For instance, Saulny (1) reports that the unprecedented amount of sponsorship and spending on campaigns did under-informed some voters. Jack Lewis, an American voter comment that, “I feel totally confused”. He indicates that certain individuals, for example, only voted for Mr. Romney because he is a renowned businessman whom they believe can be able to relax the labor and transportation laws that he deems as challenging for his tow-truck business. Other analysts have also maintained that the just concluded election was not about economics, but rather the racial component. Saulny (1) quotes a 50-year old Howard Baker living in Atlanta population which inhibits most of the Africa-Americans as describing the election as racial. Baker claimed that “It is about trying to get a black man out of the office.”

Additionally, the split in American electorates on Tuesday 6th November, 2012 pointed out how gender, region, religion and marital status played crucial roles in the voting pattern. Analysts like Terkel (1) have argued that President Obama was able to use the above issues as his campaigning platforms, especially in suppressing the undecided voters. Republican’s inability to win election, as claimed by Karl Rove, a Republican political strategist, was based on the painting of Mr. Romney by Obama as only “a rich guy who only cares for himself.” This presented Romney as being out of touch with the ordinary citizen. This made 53 percent of voters denounce him on the basis that his policies would only help the rich. Rove also noted the inability of GOP to reach out to Latino and young voters who have contributed to the Republican’s loss. He adds that for the Republicans to win any election in the future, they will have to strategize on how to better reach out to Latinos and women; especially those who are single.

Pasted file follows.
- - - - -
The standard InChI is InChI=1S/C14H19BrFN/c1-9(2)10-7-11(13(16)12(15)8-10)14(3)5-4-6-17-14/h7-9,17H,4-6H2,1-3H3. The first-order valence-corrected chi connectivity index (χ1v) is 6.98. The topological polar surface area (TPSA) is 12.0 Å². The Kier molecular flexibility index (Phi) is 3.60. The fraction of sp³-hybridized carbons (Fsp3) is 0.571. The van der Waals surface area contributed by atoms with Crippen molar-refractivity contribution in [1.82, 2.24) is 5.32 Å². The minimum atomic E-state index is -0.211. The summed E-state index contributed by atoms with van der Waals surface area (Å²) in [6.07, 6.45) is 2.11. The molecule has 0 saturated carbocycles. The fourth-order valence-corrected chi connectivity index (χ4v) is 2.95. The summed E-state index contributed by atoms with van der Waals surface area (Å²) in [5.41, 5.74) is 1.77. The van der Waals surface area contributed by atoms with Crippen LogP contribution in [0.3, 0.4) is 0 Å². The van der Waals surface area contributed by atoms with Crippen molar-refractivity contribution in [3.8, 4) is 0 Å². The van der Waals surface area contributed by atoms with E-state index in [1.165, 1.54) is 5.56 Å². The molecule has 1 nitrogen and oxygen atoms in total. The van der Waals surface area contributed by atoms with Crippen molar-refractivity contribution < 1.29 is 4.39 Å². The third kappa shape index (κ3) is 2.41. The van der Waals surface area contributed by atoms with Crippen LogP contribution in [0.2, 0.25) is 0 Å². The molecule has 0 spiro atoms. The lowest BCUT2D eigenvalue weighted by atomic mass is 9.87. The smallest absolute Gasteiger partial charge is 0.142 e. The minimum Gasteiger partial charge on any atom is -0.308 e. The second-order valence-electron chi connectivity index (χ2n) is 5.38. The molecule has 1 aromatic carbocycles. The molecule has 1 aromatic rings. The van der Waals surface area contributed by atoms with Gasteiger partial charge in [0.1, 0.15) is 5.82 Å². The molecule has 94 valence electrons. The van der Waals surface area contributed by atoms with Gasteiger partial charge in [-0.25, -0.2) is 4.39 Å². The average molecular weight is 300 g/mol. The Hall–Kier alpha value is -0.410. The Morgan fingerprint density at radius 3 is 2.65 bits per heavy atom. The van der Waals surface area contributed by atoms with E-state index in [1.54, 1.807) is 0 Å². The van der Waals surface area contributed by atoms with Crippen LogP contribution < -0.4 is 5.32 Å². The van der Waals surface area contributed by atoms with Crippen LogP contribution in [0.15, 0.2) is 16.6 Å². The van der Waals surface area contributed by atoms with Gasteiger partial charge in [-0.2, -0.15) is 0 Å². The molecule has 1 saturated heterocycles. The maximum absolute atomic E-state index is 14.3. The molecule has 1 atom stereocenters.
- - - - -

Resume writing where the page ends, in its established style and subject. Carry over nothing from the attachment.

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Conclusion

In conclusion, the 6th November, 2012 America’s election has established essential factors that should be considered by campaign teams in ensuring a win to the election. Equally, the election revealed the need for the legislatures not to reduce the time for early voting, in order to curb the long queues that were evident during the Election Day. Additionally, it is important for sponsors of presidential debate to understand the influence of media in enforcing election outcomes and to air such debates not for their selfish interest but for the interest of entire American population. Moreover, voters should effectively understand the ideologies of different parties so as not to vote along racial, gender, age, religion, income base, cross-national and social status as was partly the case.